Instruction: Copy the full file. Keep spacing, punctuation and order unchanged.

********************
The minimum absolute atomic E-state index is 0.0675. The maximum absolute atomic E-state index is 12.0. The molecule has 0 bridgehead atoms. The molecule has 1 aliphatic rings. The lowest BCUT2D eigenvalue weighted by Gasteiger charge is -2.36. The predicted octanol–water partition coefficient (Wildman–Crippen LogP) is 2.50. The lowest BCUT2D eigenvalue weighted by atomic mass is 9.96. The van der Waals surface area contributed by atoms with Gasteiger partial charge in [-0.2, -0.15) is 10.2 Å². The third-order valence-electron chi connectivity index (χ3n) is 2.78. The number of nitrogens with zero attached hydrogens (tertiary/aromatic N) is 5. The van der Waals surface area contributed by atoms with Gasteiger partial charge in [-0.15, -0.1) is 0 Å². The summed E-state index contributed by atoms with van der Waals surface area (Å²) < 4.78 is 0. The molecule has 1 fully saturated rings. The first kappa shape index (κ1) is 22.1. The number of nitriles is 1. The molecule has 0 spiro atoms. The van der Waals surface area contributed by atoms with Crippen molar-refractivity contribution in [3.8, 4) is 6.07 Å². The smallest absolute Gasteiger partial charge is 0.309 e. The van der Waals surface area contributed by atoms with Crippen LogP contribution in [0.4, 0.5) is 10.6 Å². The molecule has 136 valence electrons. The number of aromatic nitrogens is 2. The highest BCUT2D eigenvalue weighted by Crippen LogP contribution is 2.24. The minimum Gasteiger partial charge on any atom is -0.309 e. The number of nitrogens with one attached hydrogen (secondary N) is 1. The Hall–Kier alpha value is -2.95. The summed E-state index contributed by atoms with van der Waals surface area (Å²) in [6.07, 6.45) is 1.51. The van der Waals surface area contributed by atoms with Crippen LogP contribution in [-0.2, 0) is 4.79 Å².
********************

The minimum absolute atomic E-state index is 0.0675. The maximum absolute atomic E-state index is 12.0. The molecule has 0 bridgehead atoms. The molecule has 1 aliphatic rings. The lowest BCUT2D eigenvalue weighted by Gasteiger charge is -2.36. The predicted octanol–water partition coefficient (Wildman–Crippen LogP) is 2.50. The lowest BCUT2D eigenvalue weighted by atomic mass is 9.96. The van der Waals surface area contributed by atoms with Gasteiger partial charge in [-0.2, -0.15) is 10.2 Å². The third-order valence-electron chi connectivity index (χ3n) is 2.78. The number of nitrogens with zero attached hydrogens (tertiary/aromatic N) is 5. The van der Waals surface area contributed by atoms with Gasteiger partial charge in [-0.15, -0.1) is 0 Å². The summed E-state index contributed by atoms with van der Waals surface area (Å²) < 4.78 is 0. The molecule has 1 fully saturated rings. The first kappa shape index (κ1) is 22.1. The number of nitriles is 1. The molecule has 0 spiro atoms. The van der Waals surface area contributed by atoms with Crippen molar-refractivity contribution in [3.8, 4) is 6.07 Å². The smallest absolute Gasteiger partial charge is 0.309 e. The van der Waals surface area contributed by atoms with Crippen LogP contribution in [0.4, 0.5) is 10.6 Å². The molecule has 136 valence electrons. The number of aromatic nitrogens is 2. The highest BCUT2D eigenvalue weighted by Crippen LogP contribution is 2.24. The minimum Gasteiger partial charge on any atom is -0.309 e. The number of nitrogens with one attached hydrogen (secondary N) is 1. The Hall–Kier alpha value is -2.95. The summed E-state index contributed by atoms with van der Waals surface area (Å²) in [6.07, 6.45) is 1.51. The van der Waals surface area contributed by atoms with Crippen LogP contribution in [-0.2, 0) is 4.79 Å².